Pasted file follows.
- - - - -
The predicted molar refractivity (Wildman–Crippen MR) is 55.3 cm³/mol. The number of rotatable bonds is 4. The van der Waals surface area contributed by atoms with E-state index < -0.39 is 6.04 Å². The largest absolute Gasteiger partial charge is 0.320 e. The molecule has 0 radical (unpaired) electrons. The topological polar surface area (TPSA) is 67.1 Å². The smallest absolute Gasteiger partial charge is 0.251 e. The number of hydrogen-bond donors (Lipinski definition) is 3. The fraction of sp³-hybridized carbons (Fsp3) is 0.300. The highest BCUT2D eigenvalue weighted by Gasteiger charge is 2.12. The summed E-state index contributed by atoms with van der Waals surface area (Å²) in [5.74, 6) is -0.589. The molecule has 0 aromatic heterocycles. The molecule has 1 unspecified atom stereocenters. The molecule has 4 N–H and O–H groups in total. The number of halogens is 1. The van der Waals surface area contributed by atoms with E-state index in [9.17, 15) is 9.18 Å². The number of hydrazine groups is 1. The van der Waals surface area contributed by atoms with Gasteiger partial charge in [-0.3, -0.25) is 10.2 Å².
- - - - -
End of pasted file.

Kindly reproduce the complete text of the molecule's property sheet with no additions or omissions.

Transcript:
The predicted molar refractivity (Wildman–Crippen MR) is 55.3 cm³/mol. The number of rotatable bonds is 4. The van der Waals surface area contributed by atoms with E-state index < -0.39 is 6.04 Å². The largest absolute Gasteiger partial charge is 0.320 e. The molecule has 0 radical (unpaired) electrons. The topological polar surface area (TPSA) is 67.1 Å². The smallest absolute Gasteiger partial charge is 0.251 e. The number of hydrogen-bond donors (Lipinski definition) is 3. The fraction of sp³-hybridized carbons (Fsp3) is 0.300. The highest BCUT2D eigenvalue weighted by Gasteiger charge is 2.12. The summed E-state index contributed by atoms with van der Waals surface area (Å²) in [5.74, 6) is -0.589. The molecule has 0 aromatic heterocycles. The molecule has 1 unspecified atom stereocenters. The molecule has 4 N–H and O–H groups in total. The number of halogens is 1. The van der Waals surface area contributed by atoms with E-state index in [9.17, 15) is 9.18 Å². The number of hydrazine groups is 1. The van der Waals surface area contributed by atoms with Gasteiger partial charge in [-0.3, -0.25) is 10.2 Å².